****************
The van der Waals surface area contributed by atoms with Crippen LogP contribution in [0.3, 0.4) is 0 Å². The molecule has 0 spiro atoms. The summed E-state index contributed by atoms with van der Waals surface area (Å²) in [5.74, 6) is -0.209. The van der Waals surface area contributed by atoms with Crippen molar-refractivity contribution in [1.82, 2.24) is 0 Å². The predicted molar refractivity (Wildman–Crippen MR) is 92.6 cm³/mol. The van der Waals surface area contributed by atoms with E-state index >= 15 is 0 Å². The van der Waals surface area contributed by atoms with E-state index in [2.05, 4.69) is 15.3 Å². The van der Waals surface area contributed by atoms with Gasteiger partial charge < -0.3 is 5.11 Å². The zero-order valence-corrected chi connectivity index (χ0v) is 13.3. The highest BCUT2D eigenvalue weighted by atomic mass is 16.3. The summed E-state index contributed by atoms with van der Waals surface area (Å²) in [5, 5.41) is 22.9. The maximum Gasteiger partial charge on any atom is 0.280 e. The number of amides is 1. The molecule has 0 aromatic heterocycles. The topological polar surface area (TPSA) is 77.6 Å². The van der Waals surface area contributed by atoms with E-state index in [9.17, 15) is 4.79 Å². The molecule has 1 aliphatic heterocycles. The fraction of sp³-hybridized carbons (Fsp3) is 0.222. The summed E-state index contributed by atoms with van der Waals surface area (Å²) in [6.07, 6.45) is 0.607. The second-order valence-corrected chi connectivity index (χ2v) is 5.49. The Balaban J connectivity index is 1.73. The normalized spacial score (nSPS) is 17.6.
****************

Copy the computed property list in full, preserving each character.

The van der Waals surface area contributed by atoms with Crippen LogP contribution in [0.3, 0.4) is 0 Å². The molecule has 0 spiro atoms. The summed E-state index contributed by atoms with van der Waals surface area (Å²) in [5.74, 6) is -0.209. The van der Waals surface area contributed by atoms with Crippen molar-refractivity contribution in [1.82, 2.24) is 0 Å². The predicted molar refractivity (Wildman–Crippen MR) is 92.6 cm³/mol. The van der Waals surface area contributed by atoms with E-state index >= 15 is 0 Å². The van der Waals surface area contributed by atoms with E-state index in [2.05, 4.69) is 15.3 Å². The van der Waals surface area contributed by atoms with Gasteiger partial charge < -0.3 is 5.11 Å². The zero-order valence-corrected chi connectivity index (χ0v) is 13.3. The highest BCUT2D eigenvalue weighted by atomic mass is 16.3. The summed E-state index contributed by atoms with van der Waals surface area (Å²) in [5, 5.41) is 22.9. The maximum Gasteiger partial charge on any atom is 0.280 e. The number of amides is 1. The molecule has 0 aromatic heterocycles. The topological polar surface area (TPSA) is 77.6 Å². The van der Waals surface area contributed by atoms with E-state index in [9.17, 15) is 4.79 Å². The molecule has 1 aliphatic heterocycles. The fraction of sp³-hybridized carbons (Fsp3) is 0.222. The summed E-state index contributed by atoms with van der Waals surface area (Å²) in [6.07, 6.45) is 0.607. The second-order valence-corrected chi connectivity index (χ2v) is 5.49. The Balaban J connectivity index is 1.73. The normalized spacial score (nSPS) is 17.6.